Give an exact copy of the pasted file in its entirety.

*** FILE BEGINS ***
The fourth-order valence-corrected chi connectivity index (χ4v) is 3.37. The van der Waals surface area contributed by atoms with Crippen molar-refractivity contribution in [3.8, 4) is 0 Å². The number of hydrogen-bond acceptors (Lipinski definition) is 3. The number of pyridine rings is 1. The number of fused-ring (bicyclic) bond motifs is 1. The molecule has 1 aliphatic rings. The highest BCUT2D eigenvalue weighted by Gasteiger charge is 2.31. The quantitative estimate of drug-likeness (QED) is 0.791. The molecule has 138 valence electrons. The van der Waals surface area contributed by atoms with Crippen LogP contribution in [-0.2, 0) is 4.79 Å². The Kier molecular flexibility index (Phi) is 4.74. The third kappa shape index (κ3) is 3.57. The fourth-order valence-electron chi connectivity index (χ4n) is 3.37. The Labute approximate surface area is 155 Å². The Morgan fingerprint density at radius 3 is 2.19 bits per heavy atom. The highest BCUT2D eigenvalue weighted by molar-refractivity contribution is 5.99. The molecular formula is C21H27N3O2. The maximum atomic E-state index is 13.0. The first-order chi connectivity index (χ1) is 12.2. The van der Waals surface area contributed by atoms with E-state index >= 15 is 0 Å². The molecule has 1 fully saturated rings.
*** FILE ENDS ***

The fourth-order valence-corrected chi connectivity index (χ4v) is 3.37. The van der Waals surface area contributed by atoms with Crippen molar-refractivity contribution in [3.8, 4) is 0 Å². The number of hydrogen-bond acceptors (Lipinski definition) is 3. The number of pyridine rings is 1. The number of fused-ring (bicyclic) bond motifs is 1. The molecule has 1 aliphatic rings. The highest BCUT2D eigenvalue weighted by Gasteiger charge is 2.31. The quantitative estimate of drug-likeness (QED) is 0.791. The molecule has 138 valence electrons. The van der Waals surface area contributed by atoms with Crippen LogP contribution in [-0.2, 0) is 4.79 Å². The Kier molecular flexibility index (Phi) is 4.74. The third kappa shape index (κ3) is 3.57. The fourth-order valence-electron chi connectivity index (χ4n) is 3.37. The Labute approximate surface area is 155 Å². The Morgan fingerprint density at radius 3 is 2.19 bits per heavy atom. The highest BCUT2D eigenvalue weighted by molar-refractivity contribution is 5.99. The molecular formula is C21H27N3O2. The maximum atomic E-state index is 13.0. The first-order chi connectivity index (χ1) is 12.2. The van der Waals surface area contributed by atoms with E-state index >= 15 is 0 Å². The molecule has 1 fully saturated rings.